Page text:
As I was jogging around the neighborhood yesterday, I happened to run across a Chevrolet SS parked on the street. For those not familiar with this car, it’s a version of the Australian market Holden Commodore, packing a 6.2 liter V8 under the hood with 415 horsepower. Amazingly, this sedan is available with a 6-speed manual and the car parked on the street was one so equipped. Quite a rare sight. If I told you GM had a similar car in their arsenal 25 years ago, you probably wouldn’t believe me. But such a car existed in the form of the Opel Lotus Omega. This car would hold the title as world’s fastest four-door sedan for a number of years and represents a neat retrospective for Tuner Tuesday.
Under the hood of the Opel Lotus Omega was a 3.6 liter inline-6 with twin Garrett turbocharges and 24 valves, capable of producing 377 horsepower and launching the car to 60 mph in a hair over five seconds. Hooked up to this engine was a 6-speed manual gearbox from the Chevrolet Corvette ZR-1. Unlike other German manufacturers at the time, Opel did not limit this car’s top speed to 155 mph. Instead, this car’s top speed edged 180 mph. Quite the feat for a car based off an ordinary executive class sedan. Along with its stablemate, the UK market Lotus Carlton, this Lotus Omega for sale near Stuttgart, Germany is one of 950 examples ever produced.
Click for details: 1991 Opel Lotus Omega on Mobile.de
Model: Lotus Omega
Engine: 3.6 liter twin-turbocharged inline-6
Transmission: 6-speed manual
Mileage: 102,000 km (~ 63,379 mi)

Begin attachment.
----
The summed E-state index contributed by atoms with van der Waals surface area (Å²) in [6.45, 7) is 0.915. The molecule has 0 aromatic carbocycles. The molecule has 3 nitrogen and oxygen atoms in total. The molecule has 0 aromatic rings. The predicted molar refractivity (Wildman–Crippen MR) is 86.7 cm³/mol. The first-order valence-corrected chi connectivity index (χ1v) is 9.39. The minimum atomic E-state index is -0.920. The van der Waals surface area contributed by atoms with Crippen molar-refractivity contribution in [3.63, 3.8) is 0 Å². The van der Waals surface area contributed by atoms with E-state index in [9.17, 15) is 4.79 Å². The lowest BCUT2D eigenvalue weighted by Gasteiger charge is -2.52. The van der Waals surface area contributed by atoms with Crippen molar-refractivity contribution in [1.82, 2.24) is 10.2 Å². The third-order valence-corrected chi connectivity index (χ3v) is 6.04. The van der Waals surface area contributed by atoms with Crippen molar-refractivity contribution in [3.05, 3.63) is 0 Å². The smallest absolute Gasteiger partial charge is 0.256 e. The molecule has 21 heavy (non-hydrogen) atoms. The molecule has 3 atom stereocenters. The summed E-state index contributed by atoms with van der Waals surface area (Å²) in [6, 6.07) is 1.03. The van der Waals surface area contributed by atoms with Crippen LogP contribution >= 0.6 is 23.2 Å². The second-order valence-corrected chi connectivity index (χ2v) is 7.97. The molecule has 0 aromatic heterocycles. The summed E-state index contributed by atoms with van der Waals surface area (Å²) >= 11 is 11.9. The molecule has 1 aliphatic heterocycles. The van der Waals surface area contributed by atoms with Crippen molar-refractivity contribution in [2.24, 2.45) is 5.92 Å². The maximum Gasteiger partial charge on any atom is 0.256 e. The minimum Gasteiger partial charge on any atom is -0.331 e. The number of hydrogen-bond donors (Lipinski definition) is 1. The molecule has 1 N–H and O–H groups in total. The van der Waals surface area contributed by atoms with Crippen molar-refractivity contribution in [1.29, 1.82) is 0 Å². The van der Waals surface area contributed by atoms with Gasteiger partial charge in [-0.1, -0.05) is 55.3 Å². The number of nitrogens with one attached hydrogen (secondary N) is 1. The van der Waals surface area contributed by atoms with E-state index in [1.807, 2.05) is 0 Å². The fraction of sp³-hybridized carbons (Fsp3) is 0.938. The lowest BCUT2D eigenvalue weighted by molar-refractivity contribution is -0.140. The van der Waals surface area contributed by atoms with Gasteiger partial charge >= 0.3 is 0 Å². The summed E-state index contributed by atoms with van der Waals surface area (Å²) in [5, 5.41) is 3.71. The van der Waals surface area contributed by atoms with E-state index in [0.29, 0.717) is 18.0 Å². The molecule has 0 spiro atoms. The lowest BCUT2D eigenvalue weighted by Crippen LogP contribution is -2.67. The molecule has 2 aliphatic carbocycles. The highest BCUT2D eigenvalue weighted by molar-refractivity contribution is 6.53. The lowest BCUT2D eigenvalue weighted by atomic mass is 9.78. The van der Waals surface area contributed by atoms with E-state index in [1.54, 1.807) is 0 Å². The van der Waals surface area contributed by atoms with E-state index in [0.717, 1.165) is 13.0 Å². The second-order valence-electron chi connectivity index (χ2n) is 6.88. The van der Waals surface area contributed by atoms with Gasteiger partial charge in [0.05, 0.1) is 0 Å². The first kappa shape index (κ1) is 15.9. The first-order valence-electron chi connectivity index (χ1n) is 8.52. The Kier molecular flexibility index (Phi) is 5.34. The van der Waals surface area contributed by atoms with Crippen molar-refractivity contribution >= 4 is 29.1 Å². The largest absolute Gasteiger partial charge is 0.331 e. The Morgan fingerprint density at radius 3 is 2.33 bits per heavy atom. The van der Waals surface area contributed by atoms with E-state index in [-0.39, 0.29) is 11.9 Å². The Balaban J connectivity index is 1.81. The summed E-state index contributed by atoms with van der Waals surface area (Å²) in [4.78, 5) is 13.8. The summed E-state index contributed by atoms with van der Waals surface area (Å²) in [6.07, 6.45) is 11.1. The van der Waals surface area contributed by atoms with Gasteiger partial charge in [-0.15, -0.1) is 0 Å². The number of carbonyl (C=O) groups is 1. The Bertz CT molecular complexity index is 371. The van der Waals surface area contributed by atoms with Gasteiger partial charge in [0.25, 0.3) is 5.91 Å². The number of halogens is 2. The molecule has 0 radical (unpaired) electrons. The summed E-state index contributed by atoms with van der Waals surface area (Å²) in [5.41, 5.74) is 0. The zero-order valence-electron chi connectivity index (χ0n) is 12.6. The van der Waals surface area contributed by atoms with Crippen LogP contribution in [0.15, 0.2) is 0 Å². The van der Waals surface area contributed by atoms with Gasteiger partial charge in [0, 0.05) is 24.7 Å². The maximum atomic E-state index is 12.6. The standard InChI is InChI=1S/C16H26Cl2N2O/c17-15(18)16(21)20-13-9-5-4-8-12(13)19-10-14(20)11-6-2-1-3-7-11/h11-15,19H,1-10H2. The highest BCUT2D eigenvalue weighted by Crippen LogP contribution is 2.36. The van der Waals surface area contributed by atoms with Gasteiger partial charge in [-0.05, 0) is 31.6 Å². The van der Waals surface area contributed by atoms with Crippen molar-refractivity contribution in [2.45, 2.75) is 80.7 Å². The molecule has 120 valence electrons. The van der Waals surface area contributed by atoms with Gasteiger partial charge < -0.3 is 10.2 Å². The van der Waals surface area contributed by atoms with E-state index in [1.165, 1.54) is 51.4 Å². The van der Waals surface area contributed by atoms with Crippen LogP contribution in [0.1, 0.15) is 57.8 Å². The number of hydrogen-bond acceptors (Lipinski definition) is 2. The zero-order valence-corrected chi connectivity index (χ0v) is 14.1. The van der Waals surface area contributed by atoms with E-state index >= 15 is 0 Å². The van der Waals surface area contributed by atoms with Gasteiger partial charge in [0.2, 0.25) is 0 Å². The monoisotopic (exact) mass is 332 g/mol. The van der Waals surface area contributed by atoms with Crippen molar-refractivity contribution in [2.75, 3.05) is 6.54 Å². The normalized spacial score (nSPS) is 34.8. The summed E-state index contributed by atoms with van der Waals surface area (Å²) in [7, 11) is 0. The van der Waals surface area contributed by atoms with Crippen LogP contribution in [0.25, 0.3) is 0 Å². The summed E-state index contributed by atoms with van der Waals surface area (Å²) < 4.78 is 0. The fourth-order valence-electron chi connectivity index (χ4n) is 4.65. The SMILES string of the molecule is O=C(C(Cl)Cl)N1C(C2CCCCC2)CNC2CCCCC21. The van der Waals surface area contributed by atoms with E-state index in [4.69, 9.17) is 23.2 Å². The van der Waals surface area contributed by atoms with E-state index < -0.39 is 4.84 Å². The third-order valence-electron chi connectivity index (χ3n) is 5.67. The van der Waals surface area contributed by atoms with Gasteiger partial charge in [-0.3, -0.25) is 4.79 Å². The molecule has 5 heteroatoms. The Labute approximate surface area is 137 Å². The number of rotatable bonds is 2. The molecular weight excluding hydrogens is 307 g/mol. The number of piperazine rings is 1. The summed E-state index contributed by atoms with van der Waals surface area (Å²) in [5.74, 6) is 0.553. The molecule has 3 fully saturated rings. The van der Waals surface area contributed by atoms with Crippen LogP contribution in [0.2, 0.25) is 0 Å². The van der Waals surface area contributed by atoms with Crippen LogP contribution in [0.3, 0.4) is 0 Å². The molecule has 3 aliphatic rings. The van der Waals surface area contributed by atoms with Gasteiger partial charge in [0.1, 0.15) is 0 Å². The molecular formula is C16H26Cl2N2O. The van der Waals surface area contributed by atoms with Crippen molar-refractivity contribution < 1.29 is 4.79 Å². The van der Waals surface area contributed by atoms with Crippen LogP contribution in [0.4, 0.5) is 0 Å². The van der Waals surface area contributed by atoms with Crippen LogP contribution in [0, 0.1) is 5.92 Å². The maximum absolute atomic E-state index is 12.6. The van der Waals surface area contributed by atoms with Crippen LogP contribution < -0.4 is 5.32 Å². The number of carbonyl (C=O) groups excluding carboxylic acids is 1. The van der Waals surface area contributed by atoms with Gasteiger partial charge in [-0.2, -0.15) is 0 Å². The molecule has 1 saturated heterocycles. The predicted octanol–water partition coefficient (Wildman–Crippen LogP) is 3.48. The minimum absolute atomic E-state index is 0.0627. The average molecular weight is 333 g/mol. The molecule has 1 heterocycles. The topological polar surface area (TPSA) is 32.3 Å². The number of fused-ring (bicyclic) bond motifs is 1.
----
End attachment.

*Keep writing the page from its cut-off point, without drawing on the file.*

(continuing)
Price: €38,500 (~ $42,217 USD)
Driver Seat Height Adjustable
Rear head restraints
17″ alloy wheels
Adjustable steering column
The following repairs have been carried out by us:
Clutch flywheel replaced
Clutch bell reinforced (common vulnerability to receiving the release lever)
New release lever
Gearbox completely overhauled
All new synchronizer rings and bearings
New rear brake discs
Four new tires
New TÜV inspection
Two previous owners
Along with the Audi RS2 Avant, the Lotus Omega is one of my favorite supercars of the era. These were cars that pushed the envelope with their respective vehicle genres in terms of what was possible with performance. In an era when compact sedans are pushing 400 horsepower and more, sure, a car like this might not seem so special. But consider it’s taken this long for technology to catch up to what the Lotus Omega was capable of at the start of the 1990s. With less than 1,000 built (630 of which were left-hand drive Omegas), values for these brutes are strong, ranging anywhere between $30,000 to $50,000 in their home markets for those which have lower mileage and have been well cared for. One can hope we see a few trickle their way stateside now that they are becoming legal for importation next year.